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Along with new pads and rotors, I'm flushing my brake fluid next week. I did a quick search (glad I did - didn't know to avoid DOT5, but DOT 4 and 5.1 are OK) and only found reference to capacity once (about 2 liters).

Does anyone know, definitively, how much I'll need?

Also, any tips on doing this, or potential snags I might run into?

Thanks,

Bob
 

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Several liter, if you do not mind some left over.

The snags will be the possible rusted in place bleeders.
Use some quality penetrating oil a hour or more before-hand..

Place a two by four under the pedal to prevent cylinder damage, if you use the old(traditional) method.

I use a time consuming gravity method now - open the bleeder and walk away.. a one man job..Takes an hour or more...
Power bleeders are much faster, but another expense.
 

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My '96 SET took about 1.5 quarts, with some fluid wasted to make sure the rear brakes were flushed. To do a decent job, you have to waste some to make sure all the old stuff is out.

I used a little PB Blaster on the bleed screws a couple days before, and they loosened right up. The three original bleed screws on my car took a 9-mm flare nut wrench. Work right wheel to left, front to back (from shortest to longest brake line).

The rear calipers are dual piston, so more complex inside, and for best results you have to tap them with a wrench or screwdriver to loosen any bubbles (don't hit the bleed screw). Siphon out whatever is in the reservoir, then fill it up with fresh fluid first, so the old fluid that absorbed moisture from the air does not get needlessly pumped through the system.

Get some replacement caps for the rear bleed screws unless they look really nice and tight (I forgot this last time).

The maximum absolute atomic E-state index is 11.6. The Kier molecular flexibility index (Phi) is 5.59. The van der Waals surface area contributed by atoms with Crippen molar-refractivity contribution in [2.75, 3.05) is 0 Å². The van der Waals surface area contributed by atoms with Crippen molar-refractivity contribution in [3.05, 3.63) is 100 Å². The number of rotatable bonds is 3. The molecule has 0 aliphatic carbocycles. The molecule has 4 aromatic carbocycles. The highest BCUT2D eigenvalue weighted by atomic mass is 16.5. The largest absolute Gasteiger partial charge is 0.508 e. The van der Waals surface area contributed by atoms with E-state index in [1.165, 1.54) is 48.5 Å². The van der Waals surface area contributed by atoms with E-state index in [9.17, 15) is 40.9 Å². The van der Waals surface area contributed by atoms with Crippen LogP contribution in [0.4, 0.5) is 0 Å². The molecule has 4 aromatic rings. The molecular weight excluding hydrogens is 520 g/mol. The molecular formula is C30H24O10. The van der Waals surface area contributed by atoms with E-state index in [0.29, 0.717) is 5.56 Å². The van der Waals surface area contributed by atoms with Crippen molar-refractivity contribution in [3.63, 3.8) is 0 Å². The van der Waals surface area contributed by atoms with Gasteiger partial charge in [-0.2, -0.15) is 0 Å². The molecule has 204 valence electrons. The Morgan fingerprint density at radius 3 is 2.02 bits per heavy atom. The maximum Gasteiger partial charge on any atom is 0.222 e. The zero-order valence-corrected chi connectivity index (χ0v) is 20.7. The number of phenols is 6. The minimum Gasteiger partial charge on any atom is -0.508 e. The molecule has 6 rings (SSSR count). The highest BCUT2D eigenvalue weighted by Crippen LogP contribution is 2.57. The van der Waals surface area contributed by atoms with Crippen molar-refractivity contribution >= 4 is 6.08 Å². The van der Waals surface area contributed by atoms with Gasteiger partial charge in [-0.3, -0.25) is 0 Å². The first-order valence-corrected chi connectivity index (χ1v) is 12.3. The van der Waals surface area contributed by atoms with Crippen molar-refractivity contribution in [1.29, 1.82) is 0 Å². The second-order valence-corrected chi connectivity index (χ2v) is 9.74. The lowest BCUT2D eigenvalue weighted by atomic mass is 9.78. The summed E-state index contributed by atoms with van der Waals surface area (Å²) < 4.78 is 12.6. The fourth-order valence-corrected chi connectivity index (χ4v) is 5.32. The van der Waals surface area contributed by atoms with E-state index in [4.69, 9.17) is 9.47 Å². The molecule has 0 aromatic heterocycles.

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If you go with the DOT4 fluid, you should bleed the lines more frequently than DOT3. DOT4 starts out with a higher boiling point than DOT3 but over time, absorbs water faster and eventually has a lower b.p. If you flush every year or two with DOT4 you maintain the higher performance. I'm not sure about the 5.1 fluid characteristics.

When I do my fluid change, one liter usually works, but you never know if you will need more should something go wrong. I don't like to buy big containiers of brake fluid because they absorb water after being opened, even if you re-close them tightly.
 

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GaryG said:
When I do my fluid change, one liter usually works, but you never know if you will need more should something go wrong. I don't like to buy big containiers of brake fluid because they absorb water after being opened, even if you re-close them tightly.
That is a good point, keeping a half-bottle of brake fluid on the shelf for a year is worthless. In the past I think I used only about a quart. This time the fluid came out pretty cloudy on one side, so I continued to flush until it looked clean. I suppose we still do not know how much the system holds, just how much we use up flushing it...
 
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